India’s stellar economic performance during the past decade has brought immense benefits to the people. Emmployment opportunities have increased, enabling millions to emerge from poverty.
But rapid growth has been clouded by a degrading environment and a growing scarcity of natural resources. Today, India ranks 155th among 178 countries accounting for all measurable environmental indicators, and almost dead last in terms of air pollution. What’s more, more than half of the most polluted cities in the G-20 countries are in India. The deteriorating environment is taking its toll on the people’s health and productivity – and costing the economy a staggering Rs. 3.75 trillion each year (US$80 billion) - or 5.7 percent of GDP. So, does growth – so essential for development – have to come at the price of worsened air quality and other environmental degradation? Fortunately, India does not have to choose between growth and the environment.
- ending poverty
- South Asia
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- Information and Communication Technologies
- Global Economy
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- South Asia
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The author captured the story of Loyabi, in Chhaor Union Parishad. This is her story of how she provided her family with access to better sanitation and improved their futures.
“I will teach my children how to read and write regardless of my difficulties in doing so.”
My name is Loyabi and I come from a very poor family of Mahadanga village in Chhaor Union Parishad. I was married to Abul Hassan, a man from my own village, at the age of 15. For several years our poverty did not prevent us from being happy. We were blessed with two daughters and two sons. However, when my husband was diagnosed with gallstones, I found I had to raise Taka 50,000/- ($630) for his operation.
We had no land of our own and lived on common land. I was able to collect some money by asking for assistance in different villages. I worked as a mid-wife for humans as well as cattle, bathed dead bodies before their burial and somehow put together the required amount of money to get my husband’s operation done.
We rarely give the toilet a second thought. We use it when we need to, and we flush and forget. We are also able to conveniently wash our hands afterwards. But imagine if you are on a long hiking trip or a bus ride with no stops in sight and had no access to a toilet or running water. It’s a situation most people would dread.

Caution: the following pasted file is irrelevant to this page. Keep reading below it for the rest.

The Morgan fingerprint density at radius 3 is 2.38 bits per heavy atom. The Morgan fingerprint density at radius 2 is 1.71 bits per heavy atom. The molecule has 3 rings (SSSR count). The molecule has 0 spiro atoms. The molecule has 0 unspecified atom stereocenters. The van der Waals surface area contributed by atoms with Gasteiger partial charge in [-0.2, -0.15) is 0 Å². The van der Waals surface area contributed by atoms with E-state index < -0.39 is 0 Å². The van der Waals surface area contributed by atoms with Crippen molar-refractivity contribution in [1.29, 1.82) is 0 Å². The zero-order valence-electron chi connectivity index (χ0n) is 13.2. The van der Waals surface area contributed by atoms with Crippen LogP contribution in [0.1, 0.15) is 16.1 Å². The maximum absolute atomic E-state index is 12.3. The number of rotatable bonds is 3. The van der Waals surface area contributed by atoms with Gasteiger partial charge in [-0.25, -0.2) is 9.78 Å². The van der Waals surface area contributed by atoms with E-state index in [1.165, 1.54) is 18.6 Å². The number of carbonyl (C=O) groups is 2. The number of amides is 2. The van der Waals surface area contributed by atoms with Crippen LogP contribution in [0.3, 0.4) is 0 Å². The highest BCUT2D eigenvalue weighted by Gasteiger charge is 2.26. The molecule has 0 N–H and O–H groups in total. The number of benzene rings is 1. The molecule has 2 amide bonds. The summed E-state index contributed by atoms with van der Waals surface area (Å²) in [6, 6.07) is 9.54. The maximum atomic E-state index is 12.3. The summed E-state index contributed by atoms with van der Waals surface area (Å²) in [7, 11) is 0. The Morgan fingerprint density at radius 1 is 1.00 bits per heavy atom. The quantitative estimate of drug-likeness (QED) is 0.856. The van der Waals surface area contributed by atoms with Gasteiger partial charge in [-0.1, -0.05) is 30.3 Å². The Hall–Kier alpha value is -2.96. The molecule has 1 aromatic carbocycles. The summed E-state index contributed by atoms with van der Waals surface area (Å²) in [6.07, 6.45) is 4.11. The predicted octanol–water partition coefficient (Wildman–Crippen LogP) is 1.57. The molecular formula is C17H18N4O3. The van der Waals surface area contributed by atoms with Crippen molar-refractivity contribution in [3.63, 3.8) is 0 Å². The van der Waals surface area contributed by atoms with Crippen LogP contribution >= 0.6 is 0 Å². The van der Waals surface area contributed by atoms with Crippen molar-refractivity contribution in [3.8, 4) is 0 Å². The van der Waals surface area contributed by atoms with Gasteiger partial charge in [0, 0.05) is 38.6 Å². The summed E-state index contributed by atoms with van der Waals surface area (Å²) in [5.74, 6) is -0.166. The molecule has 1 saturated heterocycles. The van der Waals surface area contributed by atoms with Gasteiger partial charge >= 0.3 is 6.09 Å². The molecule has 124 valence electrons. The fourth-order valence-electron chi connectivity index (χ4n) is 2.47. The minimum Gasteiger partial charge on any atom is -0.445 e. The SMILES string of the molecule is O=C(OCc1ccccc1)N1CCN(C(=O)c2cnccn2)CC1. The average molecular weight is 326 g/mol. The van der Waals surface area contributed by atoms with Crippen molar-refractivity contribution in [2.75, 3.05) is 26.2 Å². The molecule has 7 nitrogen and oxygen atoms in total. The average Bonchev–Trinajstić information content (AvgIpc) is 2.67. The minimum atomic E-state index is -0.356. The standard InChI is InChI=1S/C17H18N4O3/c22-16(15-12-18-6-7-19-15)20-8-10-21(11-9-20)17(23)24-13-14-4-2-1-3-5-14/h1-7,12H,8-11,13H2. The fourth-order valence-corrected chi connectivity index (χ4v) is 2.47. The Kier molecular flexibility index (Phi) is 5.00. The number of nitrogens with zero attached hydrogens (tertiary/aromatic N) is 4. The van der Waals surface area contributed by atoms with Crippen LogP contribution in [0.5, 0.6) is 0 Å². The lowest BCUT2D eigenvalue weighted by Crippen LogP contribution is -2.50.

In poorer parts of the world, this is the daily reality for many. The humble toilet—perhaps the most important contributor to improved human health in history—is a luxury item which relatively few people enjoy. Without a toilet, the poor have to go in the open, behind bushes, or next to streams. They cannot flush their waste away or wash their hands afterwards if they wanted to. In poorer countries, managing human waste remains a major challenge, and failure to meet that challenge exposes millions of children and adults to waste-borne diseases that can have deadly consequences.
In Nepal, a country of approximately 26 million people, nearly 40% of the population do not have toilets. In parts the Terai or lowland areas, this number climbs to a staggering 75%. To be sure, the Government of Nepal has achieved remarkable progress in improving sanitation coverage in the last two decades. In 1990, only 6% of Nepalis had access to a toilet. By 2011, 62% had access, with the sanitation Millennium Development Goal (MDG) achieved ahead of the 2015 target. However, that achievement still leaves a large population—more than nine million people—without toilets. So the Government decided to aim for a new and more ambitious target—universal access by 2017. And it may get there.
Last month, I visited Nangkhel, a Newari village near Bhaktapur in the eastern corner of the Kathmandu Valley, to see how one village succeeded in bringing the luxury of a toilet to all 181 households (or about 900 people).
Happy belated 1st World Toilet Day! The newly designated UN day embodies the enormous development challenge of providing safe toilets to all. More than 2.5 billion people still don’t have access to adequate sanitation and 1 billion defecate in the open. It brings into sharp focus the need to foster innovation and dialogue on sanitation, especially given our straggler status on the sanitation MDG. From enhancing water management to ending open defecation, the wide ambit of influencing policy and behavior change can seem daunting at times.
On a Path Towards Climate Resilience